It gives me tremendous joy these years later to hold HEMINGWAY’S PARIS, a photo journal of Wheeler’s images and reflections on the famous writer and his beloved city. As clean as the prose of Hemingway himself, the nearly one hundred photographs progress like the sketches of Hemingway’s A MOVEABLE FEAST. HEMINGWAY’S PARIS has inspired me to reread the classic, and has deepened my desire to visit Paris.
Whether you are a lover of Hemingway, Paris, photography, or art, you will find great inspiration on the pages of HEMINGWAY’S PARIS. It would make an excellent gift, display book, or artistic companion, and I will be sure to pack it on my first trip to Paris so I might walk the routes of Ernest Hemingway.
The publisher will provide one copy of HEMINGWAY’S PARIS for a giveaway. Please comment below with your favorite Hemingway story or Paris memory, and share on social media. US residents have until Monday, April 20th at 9 PM ET to win. Bonne chance!
“[S]he is a cautious creature. Given to bone-shattering honesty. Believe all her words…she does nothing by accident. Nor is she careless, like her sister. Virginia would set the house on fire just to watch everyone come running out in pyjamas.” Priya Parmar, Vanessa and Her Sister
What if Virginia Woolf’s sister had kept a diary? For fans of The Paris Wife and Loving Frank comes a spellbinding new story of the inseparable bond between Virginia and her sister, the gifted painter Vanessa Bell, and the real-life betrayal that threatened to destroy their family. Hailed by The New York Times Book Review as “an uncanny success” and based on meticulous research, this stunning novel illuminates a little-known episode in the celebrated sisters’ glittering bohemian youth among the legendary Bloomsbury Group.
Full disclosure: I first bought VANESSA AND HER SISTER for my ereader, but after forty pages, I was confused by the characters and their nicknames, and could not sink into the very specific rhythm of the story that I sensed was there. Books have a funny way of whispering in my ear, however, so after a few weeks, I purchased the hardcover. Within ten pages I was spellbound by the gorgeous prose, the unique structure, and the very real women and men peopling the story.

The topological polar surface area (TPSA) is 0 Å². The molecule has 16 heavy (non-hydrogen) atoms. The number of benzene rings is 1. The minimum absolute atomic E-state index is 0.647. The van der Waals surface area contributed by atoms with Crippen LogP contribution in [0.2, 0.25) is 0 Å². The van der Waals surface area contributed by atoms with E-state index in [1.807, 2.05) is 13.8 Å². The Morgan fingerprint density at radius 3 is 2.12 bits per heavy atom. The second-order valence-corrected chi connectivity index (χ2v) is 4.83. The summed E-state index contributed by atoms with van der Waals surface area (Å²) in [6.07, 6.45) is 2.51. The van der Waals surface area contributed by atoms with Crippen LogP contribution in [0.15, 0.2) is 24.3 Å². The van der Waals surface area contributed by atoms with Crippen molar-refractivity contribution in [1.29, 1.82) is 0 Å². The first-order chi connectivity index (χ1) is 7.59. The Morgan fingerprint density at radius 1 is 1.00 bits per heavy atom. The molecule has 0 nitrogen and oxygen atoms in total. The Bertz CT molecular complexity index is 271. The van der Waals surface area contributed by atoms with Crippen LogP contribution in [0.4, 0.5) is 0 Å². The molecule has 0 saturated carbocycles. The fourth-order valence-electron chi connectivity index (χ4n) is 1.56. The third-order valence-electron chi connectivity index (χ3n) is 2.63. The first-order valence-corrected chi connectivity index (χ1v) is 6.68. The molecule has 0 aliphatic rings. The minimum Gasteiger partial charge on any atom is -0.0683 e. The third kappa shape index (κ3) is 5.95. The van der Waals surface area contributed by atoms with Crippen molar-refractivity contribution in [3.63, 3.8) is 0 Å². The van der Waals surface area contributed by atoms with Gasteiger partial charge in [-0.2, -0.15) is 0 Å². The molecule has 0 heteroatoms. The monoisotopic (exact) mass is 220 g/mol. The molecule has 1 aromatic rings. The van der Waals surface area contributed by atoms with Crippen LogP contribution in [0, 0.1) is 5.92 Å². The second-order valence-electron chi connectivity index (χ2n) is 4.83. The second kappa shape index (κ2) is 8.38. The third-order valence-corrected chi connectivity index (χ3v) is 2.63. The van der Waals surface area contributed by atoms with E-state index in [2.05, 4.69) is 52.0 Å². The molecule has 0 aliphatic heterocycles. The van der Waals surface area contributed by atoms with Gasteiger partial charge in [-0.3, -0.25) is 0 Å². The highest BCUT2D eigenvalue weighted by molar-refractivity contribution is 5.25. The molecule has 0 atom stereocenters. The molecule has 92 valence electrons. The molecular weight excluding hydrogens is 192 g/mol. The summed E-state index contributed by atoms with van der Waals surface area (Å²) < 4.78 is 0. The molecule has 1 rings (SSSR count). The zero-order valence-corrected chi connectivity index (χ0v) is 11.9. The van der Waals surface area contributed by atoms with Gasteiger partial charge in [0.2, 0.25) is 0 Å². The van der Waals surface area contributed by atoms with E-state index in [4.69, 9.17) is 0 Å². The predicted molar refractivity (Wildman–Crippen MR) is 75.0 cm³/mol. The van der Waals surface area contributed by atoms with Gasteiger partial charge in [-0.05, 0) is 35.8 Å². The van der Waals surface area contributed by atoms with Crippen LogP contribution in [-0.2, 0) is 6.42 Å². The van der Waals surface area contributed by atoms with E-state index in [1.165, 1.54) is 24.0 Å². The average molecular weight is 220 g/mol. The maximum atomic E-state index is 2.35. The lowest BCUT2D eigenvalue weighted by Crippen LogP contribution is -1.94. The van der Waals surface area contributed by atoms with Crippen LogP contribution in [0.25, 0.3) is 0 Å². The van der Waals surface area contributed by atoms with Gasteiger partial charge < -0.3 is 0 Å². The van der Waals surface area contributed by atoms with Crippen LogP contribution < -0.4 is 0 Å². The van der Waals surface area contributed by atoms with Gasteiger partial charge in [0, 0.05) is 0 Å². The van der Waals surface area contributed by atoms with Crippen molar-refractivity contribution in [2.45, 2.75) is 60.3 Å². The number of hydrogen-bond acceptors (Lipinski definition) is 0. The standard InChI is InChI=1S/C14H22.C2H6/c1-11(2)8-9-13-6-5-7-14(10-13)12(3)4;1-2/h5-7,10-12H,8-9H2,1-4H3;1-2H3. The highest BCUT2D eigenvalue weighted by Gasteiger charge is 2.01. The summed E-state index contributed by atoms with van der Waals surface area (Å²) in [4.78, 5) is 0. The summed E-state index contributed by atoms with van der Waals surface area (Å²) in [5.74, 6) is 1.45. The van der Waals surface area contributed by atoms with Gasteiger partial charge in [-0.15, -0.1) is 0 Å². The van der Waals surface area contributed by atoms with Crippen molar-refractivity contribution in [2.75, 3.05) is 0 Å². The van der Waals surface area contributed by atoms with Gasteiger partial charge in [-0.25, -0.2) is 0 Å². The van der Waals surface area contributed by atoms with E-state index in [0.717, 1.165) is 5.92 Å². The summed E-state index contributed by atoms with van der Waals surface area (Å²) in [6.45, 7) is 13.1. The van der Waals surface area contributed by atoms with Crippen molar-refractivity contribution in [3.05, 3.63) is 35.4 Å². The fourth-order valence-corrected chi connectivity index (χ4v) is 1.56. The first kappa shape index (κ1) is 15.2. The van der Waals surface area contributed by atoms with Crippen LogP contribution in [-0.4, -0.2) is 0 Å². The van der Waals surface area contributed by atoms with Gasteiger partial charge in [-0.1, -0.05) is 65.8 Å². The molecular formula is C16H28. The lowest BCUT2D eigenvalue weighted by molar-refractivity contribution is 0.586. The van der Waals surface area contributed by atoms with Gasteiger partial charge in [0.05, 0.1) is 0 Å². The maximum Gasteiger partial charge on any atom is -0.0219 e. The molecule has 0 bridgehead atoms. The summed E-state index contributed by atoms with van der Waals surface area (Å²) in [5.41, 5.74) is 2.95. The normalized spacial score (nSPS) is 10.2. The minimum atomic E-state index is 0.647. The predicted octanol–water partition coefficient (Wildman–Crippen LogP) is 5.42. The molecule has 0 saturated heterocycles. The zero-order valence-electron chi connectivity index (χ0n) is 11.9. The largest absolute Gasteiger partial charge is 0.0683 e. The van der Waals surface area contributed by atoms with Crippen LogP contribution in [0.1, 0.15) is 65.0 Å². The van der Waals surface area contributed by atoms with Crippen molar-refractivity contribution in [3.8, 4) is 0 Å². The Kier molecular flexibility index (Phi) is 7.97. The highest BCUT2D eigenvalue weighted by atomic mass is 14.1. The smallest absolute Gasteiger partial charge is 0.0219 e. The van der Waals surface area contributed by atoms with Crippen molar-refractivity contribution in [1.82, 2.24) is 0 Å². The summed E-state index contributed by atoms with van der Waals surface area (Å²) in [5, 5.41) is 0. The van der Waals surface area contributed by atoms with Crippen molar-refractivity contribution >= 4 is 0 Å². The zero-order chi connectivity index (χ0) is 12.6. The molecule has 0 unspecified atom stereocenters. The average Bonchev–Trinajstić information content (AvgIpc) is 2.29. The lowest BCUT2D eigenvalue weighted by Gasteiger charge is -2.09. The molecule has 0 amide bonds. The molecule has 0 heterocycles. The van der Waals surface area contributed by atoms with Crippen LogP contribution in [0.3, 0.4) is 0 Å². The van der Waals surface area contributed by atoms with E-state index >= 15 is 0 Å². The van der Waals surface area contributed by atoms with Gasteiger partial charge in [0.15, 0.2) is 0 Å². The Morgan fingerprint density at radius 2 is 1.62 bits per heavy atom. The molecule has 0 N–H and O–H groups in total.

Assembled as a series of letters, diary entries, and telegrams, Parmar’s writing is literary, witty, visceral, and captivating. I struggled to find just the right quote to include in this post because I underlined, starred, and dogeared at least a third of the book. (Another plug for paper: one cannot vandalize an ebook in such a satisfying way!) Whether one pauses in a sitting to savor the language, or grows full from devouring large portions of text, either case will leave the reader satisfied and eager for more.
If you do not know anything about Virginia Woolf’s family (as I did not), do not seek out information. Allow this book to begin your education on the fascinating Stephens siblings; allow it to surprise, thrill, anger, and move you as the novel unfolds. If you do have knowledge of the family and the artists of the Bloomsbury Group, enter their space as you never have before to gain new understanding of their movement.
At one point in VANESSA AND HER SISTER, a character says this about art:
“Yes, the public are disconcerted, but that is how art must happen. It cannot be a comfortable, smooth transition from one aesthetic to another. It must bump and jostle and disrupt and shake the ground until the ground gives way…The old does not politely move over to make way for the new; it must be roughly shouldered aside.”
Priya Parmar does just this through her experimental style. She disrupts the common form of the novel and presents us with a telling of such intimacy and immediacy, it is as if the characters are whispering in our ears, conspiring with us. I did not want this book to end, and when it did, I went back to the beginning and started re-reading it. I will keep VANESSA AND HER SISTER close at hand, revisiting the story often for enjoyment and for craft study.
I shudder to think that format almost kept me from enjoying one of my new, all-time favorite novels. If you are a fan of historical fiction, of literary fiction, or of being moved by spectacular writing, I highly recommend VANESSA AND HER SISTER.
**(I do love my ereader; don’t see this as an indictment of the format. It is just that some books are meant to be read on paper, and this is one of them.)**